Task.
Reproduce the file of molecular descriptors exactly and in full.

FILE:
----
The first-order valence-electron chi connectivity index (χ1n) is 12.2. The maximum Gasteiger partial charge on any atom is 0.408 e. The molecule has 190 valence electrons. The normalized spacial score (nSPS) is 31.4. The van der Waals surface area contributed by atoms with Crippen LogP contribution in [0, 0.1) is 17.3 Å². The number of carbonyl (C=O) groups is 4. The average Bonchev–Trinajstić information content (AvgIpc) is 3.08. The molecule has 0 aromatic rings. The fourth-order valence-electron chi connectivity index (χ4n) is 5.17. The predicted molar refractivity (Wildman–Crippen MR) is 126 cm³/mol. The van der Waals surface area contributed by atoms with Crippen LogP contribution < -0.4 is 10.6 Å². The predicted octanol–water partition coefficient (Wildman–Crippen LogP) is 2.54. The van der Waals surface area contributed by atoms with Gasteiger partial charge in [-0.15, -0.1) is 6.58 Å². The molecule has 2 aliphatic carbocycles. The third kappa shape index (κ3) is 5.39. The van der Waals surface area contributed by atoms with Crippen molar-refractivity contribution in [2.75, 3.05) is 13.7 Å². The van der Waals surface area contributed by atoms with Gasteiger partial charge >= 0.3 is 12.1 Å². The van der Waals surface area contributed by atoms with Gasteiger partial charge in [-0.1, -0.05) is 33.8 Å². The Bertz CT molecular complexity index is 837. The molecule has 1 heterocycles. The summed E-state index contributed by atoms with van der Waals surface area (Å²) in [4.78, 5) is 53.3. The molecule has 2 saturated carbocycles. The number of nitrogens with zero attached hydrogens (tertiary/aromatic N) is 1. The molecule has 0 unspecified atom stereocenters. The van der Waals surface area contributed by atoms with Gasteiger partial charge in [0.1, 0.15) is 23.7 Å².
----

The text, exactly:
The first-order valence-electron chi connectivity index (χ1n) is 12.2. The maximum Gasteiger partial charge on any atom is 0.408 e. The molecule has 190 valence electrons. The normalized spacial score (nSPS) is 31.4. The van der Waals surface area contributed by atoms with Crippen LogP contribution in [0, 0.1) is 17.3 Å². The number of carbonyl (C=O) groups is 4. The average Bonchev–Trinajstić information content (AvgIpc) is 3.08. The molecule has 0 aromatic rings. The fourth-order valence-electron chi connectivity index (χ4n) is 5.17. The predicted molar refractivity (Wildman–Crippen MR) is 126 cm³/mol. The van der Waals surface area contributed by atoms with Crippen LogP contribution < -0.4 is 10.6 Å². The predicted octanol–water partition coefficient (Wildman–Crippen LogP) is 2.54. The van der Waals surface area contributed by atoms with Gasteiger partial charge in [-0.15, -0.1) is 6.58 Å². The molecule has 2 aliphatic carbocycles. The third kappa shape index (κ3) is 5.39. The van der Waals surface area contributed by atoms with Crippen molar-refractivity contribution in [2.75, 3.05) is 13.7 Å². The van der Waals surface area contributed by atoms with Gasteiger partial charge >= 0.3 is 12.1 Å². The van der Waals surface area contributed by atoms with Gasteiger partial charge in [-0.1, -0.05) is 33.8 Å². The Bertz CT molecular complexity index is 837. The molecule has 1 heterocycles. The summed E-state index contributed by atoms with van der Waals surface area (Å²) in [4.78, 5) is 53.3. The molecule has 2 saturated carbocycles. The number of nitrogens with zero attached hydrogens (tertiary/aromatic N) is 1. The molecule has 0 unspecified atom stereocenters. The van der Waals surface area contributed by atoms with Gasteiger partial charge in [0.1, 0.15) is 23.7 Å².